and BP during prayer recitations while performing the Salat.
SUBJECTS AND METHODS
Thirty male Muslim volunteers between the ages of 20
and 30 years old were recruited for this study. All of them
were free from cardiac, pulmonary, metabolic and other
diseases. These subjects had a decent knowledge of Salat,
including the various positions and movements. They were
asked not to perform any strenuous physical activity or take
any meal for at least two hours prior to the experiment.
Electrocardiography (ECG) data were recorded by three
electrodes that were attached to a subjects’ chests in the
standard Lead II conguration10) and connected to a Schiller
AT-102 electrocardiograph. BP was measured using an
Omron SEM-1 Automatic Blood Pressure Monitor.
The experimental protocol was divided into two sections,
the actual performance and the mime action of Salat. Each
session commenced and ended with the subjects lying on a
bed to rest in the supine position for 5 minutes before their
HR and BP were recorded.
In the rst session, the subjects performed Salat in two
cycles. The rst cycle began with standing (qiyam) for 60–90
seconds, then the bowing (rukuk) at 90-degrees for 5–10
seconds; it is obligatory to bend at the waist until the palms
can reach the knees. The subjects then stood up from this
bowing position to standing for 2–5 seconds, before going
down on their knees, and placing the forehead on the oor
about 1–2 feet in front of the knees in prostration (sujud)
for approximately5–10 seconds. After that, they sat up from
the prostration position for 2–5 seconds, then performed a
second prostration from the sitting position. This prostration
is similar to the rst prostration, and is followed by standing
up for the second cycle. The only difference between the rst
and the second cycle exists after the second prostration in the
second cycle, when the subjects remain in the sitting position
(tahiyyat) for 20–30 seconds to nish Salat. A subject must
recite Quranic verses or specic supplications during each
of Salat positions.
In the second session (miming Salat), the subjects were
asked to perform the four different Salat positions in the
proper sequence (standing, bowing, prostration, and sitting),
without reciting any Quranic verses or supplications. This
sequence was repeated in two cycles of 15 s. The Salat
positions during the measurement are illustrated in detail in
Statistical analyses were performed using SPSS version
15 (SPSS Inc. USA). The Paired t-test was used to compare
thepre and post-experimental measurements. A probability
value of less than 5% was accepted as signicant.
Table 1 shows a comparison between the positions
of actual and mimed Salat . The results of the actual and
mimed Salat reveal that the prostrate positions had recorded
the lowest HR, while the standing positions had the highest
HR. This shows that HR of the prostration position lower
than that of the supine position. The Paired t-test indicates
that there were signicant differences in the means of HR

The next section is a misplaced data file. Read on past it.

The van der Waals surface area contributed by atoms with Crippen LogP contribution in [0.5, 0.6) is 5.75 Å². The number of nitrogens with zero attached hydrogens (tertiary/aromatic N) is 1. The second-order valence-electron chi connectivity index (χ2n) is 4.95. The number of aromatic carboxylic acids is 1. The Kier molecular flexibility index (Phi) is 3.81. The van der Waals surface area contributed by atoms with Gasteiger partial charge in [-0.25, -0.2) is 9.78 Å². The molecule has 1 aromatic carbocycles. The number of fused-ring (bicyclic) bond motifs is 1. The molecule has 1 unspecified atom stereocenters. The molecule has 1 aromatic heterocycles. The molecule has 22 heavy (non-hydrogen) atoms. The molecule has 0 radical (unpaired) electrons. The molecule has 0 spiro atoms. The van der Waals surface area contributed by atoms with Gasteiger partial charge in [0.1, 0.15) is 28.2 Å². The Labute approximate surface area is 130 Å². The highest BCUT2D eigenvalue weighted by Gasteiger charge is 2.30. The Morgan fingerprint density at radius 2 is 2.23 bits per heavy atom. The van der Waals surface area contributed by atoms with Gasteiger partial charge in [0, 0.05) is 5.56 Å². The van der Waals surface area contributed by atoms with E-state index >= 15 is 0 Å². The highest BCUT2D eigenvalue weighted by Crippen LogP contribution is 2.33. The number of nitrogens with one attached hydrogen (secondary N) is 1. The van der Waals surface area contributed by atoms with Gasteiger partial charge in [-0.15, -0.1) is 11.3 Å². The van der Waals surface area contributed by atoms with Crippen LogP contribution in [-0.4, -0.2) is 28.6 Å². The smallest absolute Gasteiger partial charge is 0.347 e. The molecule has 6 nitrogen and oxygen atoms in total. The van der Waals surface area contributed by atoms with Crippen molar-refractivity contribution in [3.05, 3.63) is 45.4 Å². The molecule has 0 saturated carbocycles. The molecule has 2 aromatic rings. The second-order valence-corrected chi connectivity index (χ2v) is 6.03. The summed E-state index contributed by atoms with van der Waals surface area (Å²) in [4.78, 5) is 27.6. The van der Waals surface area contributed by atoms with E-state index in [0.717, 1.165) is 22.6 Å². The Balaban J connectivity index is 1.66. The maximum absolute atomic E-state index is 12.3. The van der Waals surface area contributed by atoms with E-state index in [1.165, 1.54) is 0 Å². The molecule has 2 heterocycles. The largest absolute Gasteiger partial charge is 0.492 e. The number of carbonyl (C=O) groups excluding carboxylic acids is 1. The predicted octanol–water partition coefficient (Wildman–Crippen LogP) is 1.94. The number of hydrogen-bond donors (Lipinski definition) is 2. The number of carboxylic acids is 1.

between actual and mimed Salat for all positions (p<0.05).
The paired t-test, also indicates that there were signicant
differences (p< 0.05) in HR between the supine and standing,
the supine and bowing, the supine and prostrating, and
between the supine and sitting positions in both the actual
and mimed Salat positions.
Table 2, shows the systolic and the diastolic blood
Fig. 1. Description and illustration of Salat positions during HR measurement
Tab le 1 . Mean ± SD of the heart rate of actual and mimed Salat
Pair Position Mean ± SD Heart Rate (bpm)
Actual Salat Mimed Salat
1Standing 85 ± 8 82 ± 5*
2Bowing 80 ± 7 78 ± 5*
3Prostrating 69 ± 6 67 ± 4*
4Sitti ng 74 ± 5 71 ± 4*
* Signicant difference (p<0.05) from actual Salat
pressures of both the actual and mimed Salat practice. The
average systolic and diastolic blood pressures in actual Salat
were lower than their respective values in mimed Salat:
systolic BP was reduced by 2.5% after actual Salat and by
1.7% after the mimed Salat; diastolic BP was reduced by
2.8% after actual Salat and by 1.6% after mimed Salat.
In this study, HR was measured during actual and mimed
Salat. However, BP was measured immediately before and
5 minutes after performance of both actual and mimed Salat.
We note that in both performance of actual and mimed
Salat, the change of heart rate was associated with postural
change. The results of this study show that when the subjects
stood, the highest HR was recorded and that HR decreased to
the lowest rate in the prostrate position compared to the supine
baseline, the results show that the mean HR in the standing,
bowing, and sitting positions increased signicantly, while
HR in the prostrate position reduced signicantly. We
hypothesise that in the standing position, venous return
decreased due to “venous pooling” in the lower limbs arising
from the gravitational effects28). This decrease in venous
return would have lead to a reduced cardiac output, leading
to a reduction in baroreceptor stimulation in the aorta and
carotid arteries29). This reduction in baroreceptor response
would have produced a decrease in parasympathetic nervous
activity and an increase in sympathetic nervous activity30,
31), directly affecting the cardiovascular center, consequently
increasing HR. Whereas, in the prostrate position, the venous
return would have increased to the highest level. In this